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Former UN inspector convicted in sex case

STROUDSBURG, Pa. - A former U.N. weapons inspector nabbed in an online sex sting was convicted Thursday on six counts, including unlawful contact with a minor, for exchanging explicit messages with a 15-year-old girl in a chat room and then performing a sex act on himself.

Jurors in Monroe County convicted 49-year-old Scott Ritter, of Delmar, N.Y., on six of seven counts. He was acquitted on a criminal attempt charge.

Ritter exchanged explicit messages with a detective posing as an underage girl and masturbated even after the undercover officer stressed during the chat that he was a minor, prosecutors said.

"The jury reached the right decision," Monroe County Assistant District Attorney Michael Rakaczewski said after the verdict. "They saw the case for what it is and the defendant for what he is and what he did."

"Even though a person may know what they're doing is wrong, they may be intelligent enough to try to avoid and get away (with it)," Rakaczewski said. "Sometimes, the internal drive to engage in these types of deviant sexual behaviors is just too strong."

Neither Ritter nor his attorney, Gary Kohlman, commented outside court.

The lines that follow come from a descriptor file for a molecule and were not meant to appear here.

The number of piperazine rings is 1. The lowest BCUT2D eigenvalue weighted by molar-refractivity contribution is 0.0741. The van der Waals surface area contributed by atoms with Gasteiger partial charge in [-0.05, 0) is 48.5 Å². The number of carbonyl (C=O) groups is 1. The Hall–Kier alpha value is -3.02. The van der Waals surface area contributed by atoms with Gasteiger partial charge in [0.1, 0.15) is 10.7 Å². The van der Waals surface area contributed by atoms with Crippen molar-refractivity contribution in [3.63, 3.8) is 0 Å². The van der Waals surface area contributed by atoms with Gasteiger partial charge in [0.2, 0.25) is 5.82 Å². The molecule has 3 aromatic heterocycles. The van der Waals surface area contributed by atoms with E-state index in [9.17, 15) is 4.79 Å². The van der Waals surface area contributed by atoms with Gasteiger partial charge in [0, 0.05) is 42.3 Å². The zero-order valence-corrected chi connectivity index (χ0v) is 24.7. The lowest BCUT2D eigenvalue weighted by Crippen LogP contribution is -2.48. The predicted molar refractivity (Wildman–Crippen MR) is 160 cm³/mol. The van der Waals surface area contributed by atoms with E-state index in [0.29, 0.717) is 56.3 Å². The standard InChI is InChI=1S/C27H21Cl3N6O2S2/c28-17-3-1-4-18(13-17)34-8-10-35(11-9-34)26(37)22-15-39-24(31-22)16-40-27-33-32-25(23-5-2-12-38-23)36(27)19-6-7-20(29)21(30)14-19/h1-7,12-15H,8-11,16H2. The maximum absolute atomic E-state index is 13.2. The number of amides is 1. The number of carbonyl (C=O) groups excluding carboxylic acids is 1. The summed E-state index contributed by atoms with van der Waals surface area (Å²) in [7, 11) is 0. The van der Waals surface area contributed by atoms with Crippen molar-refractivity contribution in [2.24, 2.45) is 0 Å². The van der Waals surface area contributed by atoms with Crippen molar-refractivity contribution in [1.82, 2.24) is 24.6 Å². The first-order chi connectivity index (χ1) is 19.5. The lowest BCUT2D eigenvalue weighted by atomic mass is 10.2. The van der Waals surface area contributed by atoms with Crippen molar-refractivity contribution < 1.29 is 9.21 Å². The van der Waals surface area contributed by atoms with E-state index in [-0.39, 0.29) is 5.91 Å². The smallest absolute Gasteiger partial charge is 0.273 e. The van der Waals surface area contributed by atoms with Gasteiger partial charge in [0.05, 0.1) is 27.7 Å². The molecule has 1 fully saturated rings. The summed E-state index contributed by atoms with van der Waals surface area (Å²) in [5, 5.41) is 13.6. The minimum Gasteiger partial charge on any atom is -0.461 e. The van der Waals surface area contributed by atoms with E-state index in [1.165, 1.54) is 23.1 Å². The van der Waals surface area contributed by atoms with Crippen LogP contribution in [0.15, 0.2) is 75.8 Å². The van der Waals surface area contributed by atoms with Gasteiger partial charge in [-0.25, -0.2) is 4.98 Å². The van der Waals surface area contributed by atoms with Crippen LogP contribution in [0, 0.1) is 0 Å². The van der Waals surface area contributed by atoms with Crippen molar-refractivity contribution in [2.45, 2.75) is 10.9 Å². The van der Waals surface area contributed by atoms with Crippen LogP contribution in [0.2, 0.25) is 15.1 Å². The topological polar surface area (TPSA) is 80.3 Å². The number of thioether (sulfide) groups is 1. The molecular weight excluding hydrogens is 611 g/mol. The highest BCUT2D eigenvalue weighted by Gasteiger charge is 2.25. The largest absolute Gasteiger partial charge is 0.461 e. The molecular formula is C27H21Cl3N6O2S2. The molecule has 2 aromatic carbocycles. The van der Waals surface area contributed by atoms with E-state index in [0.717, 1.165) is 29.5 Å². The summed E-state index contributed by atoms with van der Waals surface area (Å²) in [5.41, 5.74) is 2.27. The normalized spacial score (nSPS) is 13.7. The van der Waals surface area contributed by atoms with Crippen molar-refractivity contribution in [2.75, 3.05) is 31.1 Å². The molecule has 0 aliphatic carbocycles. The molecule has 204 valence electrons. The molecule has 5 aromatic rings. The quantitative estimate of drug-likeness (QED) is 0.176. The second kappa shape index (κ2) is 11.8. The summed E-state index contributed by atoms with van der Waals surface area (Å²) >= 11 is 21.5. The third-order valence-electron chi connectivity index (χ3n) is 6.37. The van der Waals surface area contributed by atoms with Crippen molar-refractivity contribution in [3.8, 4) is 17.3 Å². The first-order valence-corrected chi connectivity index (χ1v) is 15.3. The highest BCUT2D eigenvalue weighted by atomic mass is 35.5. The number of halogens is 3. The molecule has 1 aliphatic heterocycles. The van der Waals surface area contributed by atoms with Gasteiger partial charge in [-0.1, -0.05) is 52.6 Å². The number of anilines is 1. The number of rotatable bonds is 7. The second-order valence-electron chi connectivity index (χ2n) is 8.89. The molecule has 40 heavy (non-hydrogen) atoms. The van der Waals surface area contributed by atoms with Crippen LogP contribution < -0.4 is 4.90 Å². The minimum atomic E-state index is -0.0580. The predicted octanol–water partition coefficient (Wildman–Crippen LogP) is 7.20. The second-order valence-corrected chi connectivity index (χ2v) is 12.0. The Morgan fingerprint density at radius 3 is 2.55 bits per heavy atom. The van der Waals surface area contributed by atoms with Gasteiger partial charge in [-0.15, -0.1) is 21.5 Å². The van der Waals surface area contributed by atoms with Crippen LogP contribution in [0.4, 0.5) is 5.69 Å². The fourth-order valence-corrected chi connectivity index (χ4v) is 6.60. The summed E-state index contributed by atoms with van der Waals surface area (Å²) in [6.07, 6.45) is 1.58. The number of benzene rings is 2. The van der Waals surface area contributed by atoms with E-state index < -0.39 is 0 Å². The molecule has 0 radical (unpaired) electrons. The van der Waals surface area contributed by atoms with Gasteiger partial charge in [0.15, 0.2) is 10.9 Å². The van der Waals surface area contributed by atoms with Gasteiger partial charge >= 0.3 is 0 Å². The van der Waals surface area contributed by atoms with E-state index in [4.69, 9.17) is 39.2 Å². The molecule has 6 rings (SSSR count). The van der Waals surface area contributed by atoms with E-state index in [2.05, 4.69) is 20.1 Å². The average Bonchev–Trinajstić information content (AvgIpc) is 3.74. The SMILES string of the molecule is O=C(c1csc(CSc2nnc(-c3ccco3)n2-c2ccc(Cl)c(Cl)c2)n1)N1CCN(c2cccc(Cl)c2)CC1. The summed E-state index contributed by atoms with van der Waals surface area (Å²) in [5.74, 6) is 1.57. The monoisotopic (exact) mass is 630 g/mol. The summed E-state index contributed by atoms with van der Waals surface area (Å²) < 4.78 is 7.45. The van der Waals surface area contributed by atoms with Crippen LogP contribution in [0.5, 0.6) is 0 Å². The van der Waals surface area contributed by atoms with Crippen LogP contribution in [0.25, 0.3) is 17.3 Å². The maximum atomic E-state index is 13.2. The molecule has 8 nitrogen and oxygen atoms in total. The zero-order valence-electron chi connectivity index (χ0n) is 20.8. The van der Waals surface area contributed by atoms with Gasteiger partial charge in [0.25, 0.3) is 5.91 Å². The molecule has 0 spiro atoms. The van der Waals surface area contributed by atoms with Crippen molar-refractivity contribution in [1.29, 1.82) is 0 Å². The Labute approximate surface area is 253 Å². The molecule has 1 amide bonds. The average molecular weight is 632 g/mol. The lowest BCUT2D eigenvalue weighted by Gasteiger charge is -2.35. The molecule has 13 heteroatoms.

Sentencing is set for next month. Each of the five felony counts carries a maximum sentence of 7 years in prison, but Ritter is likely to get much less under sentencing guidelines.

Kohlman acknowledged in his closing argument that jurors were likely "troubled and offended" by the graphic chat and video of Ritter that prosecutors played, but said they were required to put aside their personal distaste because "this is not a referendum on whether anybody in the courtroom approves of adult chat rooms."

He said the case turned on Ritter's intent.

Ritter took the witness stand in his own defense Wednesday and said he believed the person he met in a Yahoo chat room on Feb. 7, 2009, was an adult acting out her own fantasy.

Ritter was one of the U.N.'s chief weapons inspectors in Iraq from 1991 to 1998. He resigned after accusing the United States and U.N. of failing to get tough with Saddam Hussein. Later, he said that Iraq had destroyed its weapons of mass destruction, and he became a vocal critic of the U.S. invasion.

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